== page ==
Looking for Professor Smith

Professor Smith early in her career here, ca. 1957-1963

Professor Smith early in her career here, ca. 1957-1963

Black History Month is winding down, but before it goes, here are a few words about Vassar College’s first Black faculty. I say “a few” words because I’ve had some difficulty finding much in the documentary record. The first Black person to teach at Vassar was English professor and poet Sterling Brown. There is a lot of information on Professor Brown (post coming soon!), but Brown was a visiting professor. In March of 1945, he came to campus to speak about his book, A Negro Looks at the South (which was not actually published until 2007). He was so popular, he was offered a visiting professorship for the following fall in the English Department. He accepted that offer, then returned for a second semester in the fall of 1946. But the first Black tenure-track faculty member didn’t arrive for another 9 years.

Psychology professor, Henrietta T. Smith came to Vassar as an Instructor in the fall of 1954. She achieved status as full professor in 1968, and was named the Margaret Stiles Halleck Chair of Social Sciences in 1973. Professor Smith was not just the first Black professor on campus, she was also the first Black woman to teach on campus. It seems like we should have reams of information on her, right? Well, we don’t. There are a number of possible reasons for this, but as of right now, no reasonable excuses. Below is a listing of what we do know about Professor Smith.

– Born 9 December 1925 in Huntsville, Alabama

– BA and MA, University of Cincinnati, 1946, 1948

– Ph.D. Radcliffe, 1953

– Assistant Professor of Psychology at Allen University, Columbia, SC, 1947-1949 and 1953-1954

– Research Assistant, Harvard Graduate School, Education Department, 1951-1953

– Began teaching in the VC Psychology Department, 1954

– Named the Margaret Stiles Halleck Chair of Social Sciences, 1973

– Chaired VC Nursery School Committee, 1985-1988

– In her early years, lived in Kendrick, Cushing, the Rombout House, and later purchased a home on Vassar Lake Drive

– Retired in 1990

– In addition to her work at Vassar, Smith also served as a trustee at Marist College and Manhattan Marymount College.

– She was a member of all the expected psychology and professional organizations as well as the Committee on Equality of Opportunity in Psychology, APA, 1977-1980 and the Commission on Higher Education, Middle States Association, 1983-1986.

– Her research interests included the perception and acquisition of sex role behaviors and values in young children, “the education of deprived children,” the psychology of Elizabeth I of Great Britain, and the psychological development of adults over 30 and under 65.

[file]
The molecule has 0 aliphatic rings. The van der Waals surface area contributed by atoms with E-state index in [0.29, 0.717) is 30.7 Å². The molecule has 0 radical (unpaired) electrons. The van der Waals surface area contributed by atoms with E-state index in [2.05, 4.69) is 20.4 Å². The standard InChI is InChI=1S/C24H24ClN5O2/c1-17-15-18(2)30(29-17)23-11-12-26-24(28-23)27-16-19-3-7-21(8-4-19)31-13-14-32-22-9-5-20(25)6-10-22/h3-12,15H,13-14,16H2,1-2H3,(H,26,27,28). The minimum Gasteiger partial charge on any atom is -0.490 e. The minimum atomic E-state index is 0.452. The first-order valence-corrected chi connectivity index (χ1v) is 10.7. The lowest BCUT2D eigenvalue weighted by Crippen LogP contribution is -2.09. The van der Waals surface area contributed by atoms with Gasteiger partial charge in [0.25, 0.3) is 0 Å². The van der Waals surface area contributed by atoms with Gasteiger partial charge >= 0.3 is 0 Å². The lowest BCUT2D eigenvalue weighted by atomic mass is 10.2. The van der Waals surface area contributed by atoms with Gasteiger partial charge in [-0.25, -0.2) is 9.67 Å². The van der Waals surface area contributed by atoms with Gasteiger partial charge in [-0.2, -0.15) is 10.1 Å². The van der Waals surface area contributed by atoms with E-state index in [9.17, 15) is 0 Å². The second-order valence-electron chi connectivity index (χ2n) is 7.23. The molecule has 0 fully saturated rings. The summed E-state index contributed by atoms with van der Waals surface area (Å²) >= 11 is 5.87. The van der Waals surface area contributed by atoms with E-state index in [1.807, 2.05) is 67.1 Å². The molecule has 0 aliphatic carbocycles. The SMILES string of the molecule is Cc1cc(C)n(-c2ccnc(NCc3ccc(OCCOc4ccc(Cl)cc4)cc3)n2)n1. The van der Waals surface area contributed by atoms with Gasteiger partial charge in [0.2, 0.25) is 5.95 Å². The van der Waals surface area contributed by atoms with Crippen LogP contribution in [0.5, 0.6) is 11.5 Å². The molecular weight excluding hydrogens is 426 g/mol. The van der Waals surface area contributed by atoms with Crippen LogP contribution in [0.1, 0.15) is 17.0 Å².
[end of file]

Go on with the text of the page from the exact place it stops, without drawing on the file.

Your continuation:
– Died in 2002.

So there’s the data. No pithy quotes, no anecdotes. If you can help fill in some of the missing story please be in touch. Any information would be greatly appreciated. Contact information is available here: http://specialcollections.vassar.edu/staff

Professor Smith and Professor Joseph Stone at Registration in the late 1970s or early 1980s.

Professor Smith and Professor Joseph Stone at Registration in the late 1960s or early 1970s.

A Vassar Thanksgiving, 1909

Please be aware: It has come to our attention that this historical diary contains references to potentially offensive material.  Had we been fully aware of the content, we would have reconsidered the decision to share this passage in this context.  We regret the oversight, and also recognize that historical documents serve as important tools for examining both the past and the present.

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Posters in Miniature: The Ephemeral Cinderella

HohlweinAn Exhibition in the Vassar College Art Library

September 17 – December 17, 2015

In 1845 a new form of graphic art called the poster stamp, referred to by contemporary collectors as “Cinderellas,” was launched in Austria as a means of commemorating and advertising an important Viennese trade exhibition. Based on the printed postage stamp, which had  just been introduced in England in 1840, poster stamps tended to be somewhat larger and were intended to bear messages rather than serve any official function. Circulated on envelopes, theater programs, packages and invoices, and assembled in collector’s booklets and albums, poster stamps gradually became so popular across Europe and America as an advertising medium that soon they were being designed in the tens of thousands. In 1914, for example, over 50,000 individual stamp designs were produced in Germany alone.

Despite their commemorative origins, as poster stamp production trickled off in the 1930’s so did recollection of their existence to all but a handful of collectors of historical ephemera. There is, for example, no Library of Congress classification for these objects, and virtually no art historical literature on them. This is astonishing when we consider that their designers included many of the most prominent graphic artists working in Europe and America over a sixty year period when poster art was at its height, that they engage all the major art movements and styles of the era including beaux arts, art nouveau, art deco, constructivism, futurism, dada, and surrealism, and that they present us with some of the most imaginative, visually arresting, and widely-disseminated pictorial art ever produced.

This exhibit showcases representative specimens of the medium from a substantial and significant collection of poster stamps generously gifted this year to the Vassar College Libraries by the Poughkeepsie ephemerist and collector Arthur Groten. As examples of an important but almost forgotten form of social media, we hope this collection will serve in the future as a material basis for reflection on relationships between art and industry, high and low, culture and communication, scale and distribution, memory and evanescence.